“S71-43428 (8 Aug. 1971) — The three crew men, of the highly successful Apollo 15 lunar landing mission, receive a warm welcome home at Ellington Air Force Base (EAFB), Houston, after an eight hour flight aboard a U.S. Air Force C-141 jet aircraft from Hawaii. Left to right, are astronauts David R. Scott, commander; Alfred M. Worden, command module pilot; and James B. Irwin, lunar module pilot. Apollo 15 splashdown in the mid-Pacific at 3:45 p.m. (CDT), Aug. 7, 1971, some 330 miles north of Honolulu. The C-141 landed at EAFB at 9 p.m. (CDT), Sunday, Aug. 8, 1971. Members of the astronauts’ families identifiable in the picture are, left to right, Scott’s daughter, Tracy; Worden’s father, Merrill Worden; Worden’s daughter, Merrill; and Irwin’s two daughters, Joy and Jill.”

While Worden was “allowed” to stay at NASA – sent to a sort of exile at NASA Ames, far away from Houston, Astronaut Central – he was well aware he, in his words, “was really just riding out the storm there.” In 1975, he left NASA and the U.S. Air Force “knowing I did not want to go work for a big company. As a matter of fact, feeling kind of tainted from the end of my NASA career, I wasn’t sure any big company would want me on board anyway. So I never really tried.” Worden did perhaps one of the most un-astronaut things someone could do in 1975: he took the show on the road. “…I loaded all my belongings into a motor home and hitched my sports car to the back of it. I headed east and went back to school. Living in a motor home in winter is cold, but I made it work. Life wasn’t going to keep me down for long.” Worden traded his flight suits for bell bottoms and longer hair, and thus began his bohemian years in California. We also find out that while Worden was not a big fan of the space shuttle’s design, if he’d been given the chance, he still would have been glad to fly it during the 1980s. (The door is now open for Worden and McCandless space shuttle alternate histories.)

At NASA Ames during one of the Pioneer program’s Jupiter encounters, early 1970s. From left: Dr. John H. Wolfe, Robert R. Nunamaker, and Alfred M. Worden.

Life didn’t keep Worden – or McCandless – down for long. Worden would start a string of successful businesses, and his later years found him having one of the most spectacular public returns to the spotlight perhaps of any Apollo-era astronaut, after the publication of the validating Falling to Earth. And McCandless would fly on two legendary space shuttle missions, becoming the first “human satellite” on STS-41B, and deploying the Hubble Space Telescope on STS-31. Perhaps most interestingly, Wonders All Around also chronicles McCandless III’s life growing up with his dad, and answers many of the questions those have thought about what it must like to be a famous astronaut’s child: did you see him the same way as everyone else did? What did you know about him that others didn’t?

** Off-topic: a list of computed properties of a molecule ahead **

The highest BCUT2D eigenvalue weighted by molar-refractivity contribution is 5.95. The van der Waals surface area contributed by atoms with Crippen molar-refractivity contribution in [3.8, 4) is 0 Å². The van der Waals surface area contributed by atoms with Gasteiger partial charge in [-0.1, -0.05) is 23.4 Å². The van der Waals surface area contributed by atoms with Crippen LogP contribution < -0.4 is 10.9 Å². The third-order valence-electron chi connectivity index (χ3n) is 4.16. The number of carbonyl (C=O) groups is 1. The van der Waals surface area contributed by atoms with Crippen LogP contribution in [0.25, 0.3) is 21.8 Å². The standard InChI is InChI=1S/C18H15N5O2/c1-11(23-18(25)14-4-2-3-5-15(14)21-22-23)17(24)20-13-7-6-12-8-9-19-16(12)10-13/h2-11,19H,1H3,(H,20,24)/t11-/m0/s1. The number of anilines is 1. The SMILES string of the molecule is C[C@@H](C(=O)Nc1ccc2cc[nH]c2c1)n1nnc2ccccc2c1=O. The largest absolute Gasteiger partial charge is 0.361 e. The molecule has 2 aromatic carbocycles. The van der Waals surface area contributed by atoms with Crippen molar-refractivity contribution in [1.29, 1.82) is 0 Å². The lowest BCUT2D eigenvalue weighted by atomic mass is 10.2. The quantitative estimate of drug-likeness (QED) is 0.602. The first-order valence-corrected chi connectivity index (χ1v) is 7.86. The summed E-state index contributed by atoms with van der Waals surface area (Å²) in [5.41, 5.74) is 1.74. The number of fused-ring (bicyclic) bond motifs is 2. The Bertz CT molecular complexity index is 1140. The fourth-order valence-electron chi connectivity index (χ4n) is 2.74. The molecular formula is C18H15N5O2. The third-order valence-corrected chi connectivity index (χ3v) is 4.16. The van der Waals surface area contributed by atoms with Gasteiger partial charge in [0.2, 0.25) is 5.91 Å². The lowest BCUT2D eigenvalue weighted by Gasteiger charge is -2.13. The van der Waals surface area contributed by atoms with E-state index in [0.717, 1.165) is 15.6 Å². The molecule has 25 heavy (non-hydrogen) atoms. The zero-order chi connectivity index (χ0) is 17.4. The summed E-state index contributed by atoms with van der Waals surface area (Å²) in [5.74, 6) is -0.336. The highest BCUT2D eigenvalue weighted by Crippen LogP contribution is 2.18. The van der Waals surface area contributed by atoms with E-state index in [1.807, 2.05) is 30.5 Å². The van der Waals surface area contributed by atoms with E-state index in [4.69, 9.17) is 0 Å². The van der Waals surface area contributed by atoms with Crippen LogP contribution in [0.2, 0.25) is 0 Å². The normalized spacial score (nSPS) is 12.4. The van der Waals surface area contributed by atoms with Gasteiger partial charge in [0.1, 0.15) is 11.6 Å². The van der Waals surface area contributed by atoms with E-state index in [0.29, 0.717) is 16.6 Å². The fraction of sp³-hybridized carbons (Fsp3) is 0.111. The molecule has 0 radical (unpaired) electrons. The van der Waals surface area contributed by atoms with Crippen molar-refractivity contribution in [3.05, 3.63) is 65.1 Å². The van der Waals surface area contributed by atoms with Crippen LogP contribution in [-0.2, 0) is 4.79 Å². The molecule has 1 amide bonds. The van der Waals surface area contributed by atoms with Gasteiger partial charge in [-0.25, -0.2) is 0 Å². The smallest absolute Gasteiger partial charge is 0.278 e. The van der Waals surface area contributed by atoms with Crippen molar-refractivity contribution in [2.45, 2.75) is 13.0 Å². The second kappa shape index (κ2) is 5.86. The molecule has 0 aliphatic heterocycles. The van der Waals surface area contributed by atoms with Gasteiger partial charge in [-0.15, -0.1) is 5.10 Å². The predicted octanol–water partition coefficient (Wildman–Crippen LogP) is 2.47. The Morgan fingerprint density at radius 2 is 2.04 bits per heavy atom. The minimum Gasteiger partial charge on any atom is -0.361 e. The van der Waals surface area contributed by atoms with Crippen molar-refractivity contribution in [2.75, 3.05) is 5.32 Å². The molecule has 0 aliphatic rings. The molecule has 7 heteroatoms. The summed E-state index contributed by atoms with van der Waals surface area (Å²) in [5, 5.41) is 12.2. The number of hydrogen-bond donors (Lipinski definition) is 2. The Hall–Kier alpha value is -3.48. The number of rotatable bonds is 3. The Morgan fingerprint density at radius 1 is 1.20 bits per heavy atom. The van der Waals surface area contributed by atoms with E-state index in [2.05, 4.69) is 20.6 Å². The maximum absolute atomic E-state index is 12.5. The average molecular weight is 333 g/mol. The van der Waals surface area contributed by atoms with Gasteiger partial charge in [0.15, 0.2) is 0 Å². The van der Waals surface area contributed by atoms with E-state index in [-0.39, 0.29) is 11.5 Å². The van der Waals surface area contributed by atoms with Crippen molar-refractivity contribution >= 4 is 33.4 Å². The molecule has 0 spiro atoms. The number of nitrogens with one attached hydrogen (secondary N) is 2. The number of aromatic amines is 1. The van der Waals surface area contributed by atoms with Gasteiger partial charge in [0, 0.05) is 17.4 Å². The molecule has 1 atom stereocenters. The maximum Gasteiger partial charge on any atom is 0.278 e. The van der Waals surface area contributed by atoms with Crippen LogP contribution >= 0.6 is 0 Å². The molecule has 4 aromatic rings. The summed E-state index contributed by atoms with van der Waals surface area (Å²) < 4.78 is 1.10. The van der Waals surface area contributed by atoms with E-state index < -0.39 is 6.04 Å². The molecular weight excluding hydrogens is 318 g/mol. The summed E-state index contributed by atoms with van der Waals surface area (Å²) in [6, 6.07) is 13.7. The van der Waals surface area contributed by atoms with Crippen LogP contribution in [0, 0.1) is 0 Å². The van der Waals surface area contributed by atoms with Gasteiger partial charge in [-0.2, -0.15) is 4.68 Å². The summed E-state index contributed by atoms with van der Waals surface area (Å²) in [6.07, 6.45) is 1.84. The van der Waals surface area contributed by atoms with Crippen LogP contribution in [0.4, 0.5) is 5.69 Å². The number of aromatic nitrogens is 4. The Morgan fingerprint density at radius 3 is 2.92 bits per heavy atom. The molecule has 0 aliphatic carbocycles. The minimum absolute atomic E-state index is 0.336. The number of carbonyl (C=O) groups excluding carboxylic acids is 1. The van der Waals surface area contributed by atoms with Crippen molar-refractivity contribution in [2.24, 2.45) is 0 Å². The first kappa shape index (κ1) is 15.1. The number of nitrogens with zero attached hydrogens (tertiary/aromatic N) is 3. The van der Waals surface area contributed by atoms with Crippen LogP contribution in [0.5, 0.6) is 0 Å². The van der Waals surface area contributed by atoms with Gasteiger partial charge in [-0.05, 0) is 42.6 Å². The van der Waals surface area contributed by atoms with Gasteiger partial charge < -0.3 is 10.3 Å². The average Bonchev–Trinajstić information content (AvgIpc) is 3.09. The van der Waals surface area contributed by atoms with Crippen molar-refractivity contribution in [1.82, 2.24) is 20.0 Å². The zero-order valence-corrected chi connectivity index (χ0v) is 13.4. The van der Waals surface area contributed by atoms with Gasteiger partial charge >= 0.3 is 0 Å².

Al Worden during the mid-1970s. Photo Credit: Francis French’s website

The Light of Earth shows an Al Worden who had made peace with his tumultuous past, and was optimistically looking forward to the future, until his life was cut short in March 2020 at age 88 (note: despite his age, he wasn’t done yet…not even close). Wonders All Around has a similar theme, and depicts McCandless II as being unstoppable despite becoming increasingly frail prior to his December 2017 passing. A common refrain that runs through Wonders All Around is one of the elder McCandless’ favorite sayings: “Onward.” This word could apply to both McCandless and Worden, who both relentlessly looked to the future with hope even during their dark nights of the soul.

Wonders All Around is available for purchase via Bruce McCandless III’s website; The Light of Earth is available for purchase via the University of Nebraska Press’ website.

Featured Photo Credit: “Astronaut Bruce McCandless II, left, shows off a mock-up of the occulting disc for the T025 Coronagraph Contamination Measurement Engineering and Technology Experiment to be used by the crewmen of the third manned Skylab mission (Skylab 4), now into their eighth day in Earth orbit. On the right is flight director Neil B. Hutchinson. The men are in the Mission Operations Control Room (MOCR) of the Mission Control Center (MCC) at Johnson Space Center. Photo credit: NASA.” This photo is dated November 23, 1973, the same day a newspaper article depicting McCandless as “NASA’s Forgotten Astronaut” was distributed nationally via the Associated Press.

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Emily Carney is a writer, space enthusiast, and creator of the This Space Available space blog, published since 2010. In January 2019, Emily’s This Space Available blog was incorporated into the National Space Society’s blog. The content of Emily’s blog can be accessed via the This Space Available blog category.

Note: The views expressed in This Space Available are those of the author and should not be considered as representing the positions or views of the National Space Society.